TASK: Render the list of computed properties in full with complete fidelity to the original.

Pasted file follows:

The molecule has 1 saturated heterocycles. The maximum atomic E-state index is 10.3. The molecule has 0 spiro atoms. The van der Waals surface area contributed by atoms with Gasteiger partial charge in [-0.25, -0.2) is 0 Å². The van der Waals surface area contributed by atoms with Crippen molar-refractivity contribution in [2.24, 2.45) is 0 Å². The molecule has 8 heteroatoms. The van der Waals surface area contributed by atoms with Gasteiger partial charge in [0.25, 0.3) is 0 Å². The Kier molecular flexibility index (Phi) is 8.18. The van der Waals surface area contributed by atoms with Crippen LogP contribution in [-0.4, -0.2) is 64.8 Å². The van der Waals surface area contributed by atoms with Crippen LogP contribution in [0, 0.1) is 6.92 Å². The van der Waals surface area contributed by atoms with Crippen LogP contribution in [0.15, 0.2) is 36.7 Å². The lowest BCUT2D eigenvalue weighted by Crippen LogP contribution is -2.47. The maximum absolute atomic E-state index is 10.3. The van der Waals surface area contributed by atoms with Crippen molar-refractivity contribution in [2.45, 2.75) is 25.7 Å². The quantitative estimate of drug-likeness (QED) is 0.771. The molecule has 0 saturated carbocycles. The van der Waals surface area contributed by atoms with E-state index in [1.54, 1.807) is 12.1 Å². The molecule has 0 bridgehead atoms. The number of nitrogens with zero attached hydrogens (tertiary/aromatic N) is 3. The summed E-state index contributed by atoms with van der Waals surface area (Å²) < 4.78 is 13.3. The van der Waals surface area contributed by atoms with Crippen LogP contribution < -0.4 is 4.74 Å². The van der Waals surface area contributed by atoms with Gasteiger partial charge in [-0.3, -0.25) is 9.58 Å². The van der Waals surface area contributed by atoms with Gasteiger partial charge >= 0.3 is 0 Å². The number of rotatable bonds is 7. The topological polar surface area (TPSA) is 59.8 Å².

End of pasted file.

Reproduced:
The molecule has 1 saturated heterocycles. The maximum atomic E-state index is 10.3. The molecule has 0 spiro atoms. The van der Waals surface area contributed by atoms with Gasteiger partial charge in [-0.25, -0.2) is 0 Å². The van der Waals surface area contributed by atoms with Crippen molar-refractivity contribution in [2.24, 2.45) is 0 Å². The molecule has 8 heteroatoms. The van der Waals surface area contributed by atoms with Gasteiger partial charge in [0.25, 0.3) is 0 Å². The Kier molecular flexibility index (Phi) is 8.18. The van der Waals surface area contributed by atoms with Crippen LogP contribution in [-0.4, -0.2) is 64.8 Å². The van der Waals surface area contributed by atoms with Crippen LogP contribution in [0, 0.1) is 6.92 Å². The van der Waals surface area contributed by atoms with Crippen LogP contribution in [0.15, 0.2) is 36.7 Å². The lowest BCUT2D eigenvalue weighted by Crippen LogP contribution is -2.47. The maximum absolute atomic E-state index is 10.3. The van der Waals surface area contributed by atoms with Crippen molar-refractivity contribution in [2.45, 2.75) is 25.7 Å². The quantitative estimate of drug-likeness (QED) is 0.771. The molecule has 0 saturated carbocycles. The van der Waals surface area contributed by atoms with E-state index in [1.54, 1.807) is 12.1 Å². The molecule has 0 bridgehead atoms. The number of nitrogens with zero attached hydrogens (tertiary/aromatic N) is 3. The summed E-state index contributed by atoms with van der Waals surface area (Å²) < 4.78 is 13.3. The van der Waals surface area contributed by atoms with Crippen LogP contribution < -0.4 is 4.74 Å². The van der Waals surface area contributed by atoms with Gasteiger partial charge in [-0.3, -0.25) is 9.58 Å². The van der Waals surface area contributed by atoms with Gasteiger partial charge >= 0.3 is 0 Å². The number of rotatable bonds is 7. The topological polar surface area (TPSA) is 59.8 Å².